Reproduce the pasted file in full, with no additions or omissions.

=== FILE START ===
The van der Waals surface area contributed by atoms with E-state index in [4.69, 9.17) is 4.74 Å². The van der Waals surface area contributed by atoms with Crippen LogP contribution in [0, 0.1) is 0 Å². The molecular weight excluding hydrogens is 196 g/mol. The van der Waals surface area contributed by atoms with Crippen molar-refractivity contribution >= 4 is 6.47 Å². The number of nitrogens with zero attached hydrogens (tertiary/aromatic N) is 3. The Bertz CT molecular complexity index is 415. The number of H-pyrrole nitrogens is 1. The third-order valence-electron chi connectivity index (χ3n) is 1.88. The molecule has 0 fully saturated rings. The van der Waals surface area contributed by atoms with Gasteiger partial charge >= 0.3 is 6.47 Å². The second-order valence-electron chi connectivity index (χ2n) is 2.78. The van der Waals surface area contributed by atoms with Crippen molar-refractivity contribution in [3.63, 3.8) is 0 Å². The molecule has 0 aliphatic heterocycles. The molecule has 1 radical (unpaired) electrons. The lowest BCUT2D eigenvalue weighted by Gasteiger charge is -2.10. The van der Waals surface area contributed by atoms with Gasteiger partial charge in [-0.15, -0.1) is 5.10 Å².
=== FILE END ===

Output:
The van der Waals surface area contributed by atoms with E-state index in [4.69, 9.17) is 4.74 Å². The van der Waals surface area contributed by atoms with Crippen LogP contribution in [0, 0.1) is 0 Å². The molecular weight excluding hydrogens is 196 g/mol. The van der Waals surface area contributed by atoms with Crippen molar-refractivity contribution >= 4 is 6.47 Å². The number of nitrogens with zero attached hydrogens (tertiary/aromatic N) is 3. The Bertz CT molecular complexity index is 415. The number of H-pyrrole nitrogens is 1. The third-order valence-electron chi connectivity index (χ3n) is 1.88. The molecule has 0 fully saturated rings. The van der Waals surface area contributed by atoms with Gasteiger partial charge >= 0.3 is 6.47 Å². The second-order valence-electron chi connectivity index (χ2n) is 2.78. The van der Waals surface area contributed by atoms with Crippen molar-refractivity contribution in [3.63, 3.8) is 0 Å². The molecule has 0 aliphatic heterocycles. The molecule has 1 radical (unpaired) electrons. The lowest BCUT2D eigenvalue weighted by Gasteiger charge is -2.10. The van der Waals surface area contributed by atoms with Gasteiger partial charge in [-0.15, -0.1) is 5.10 Å².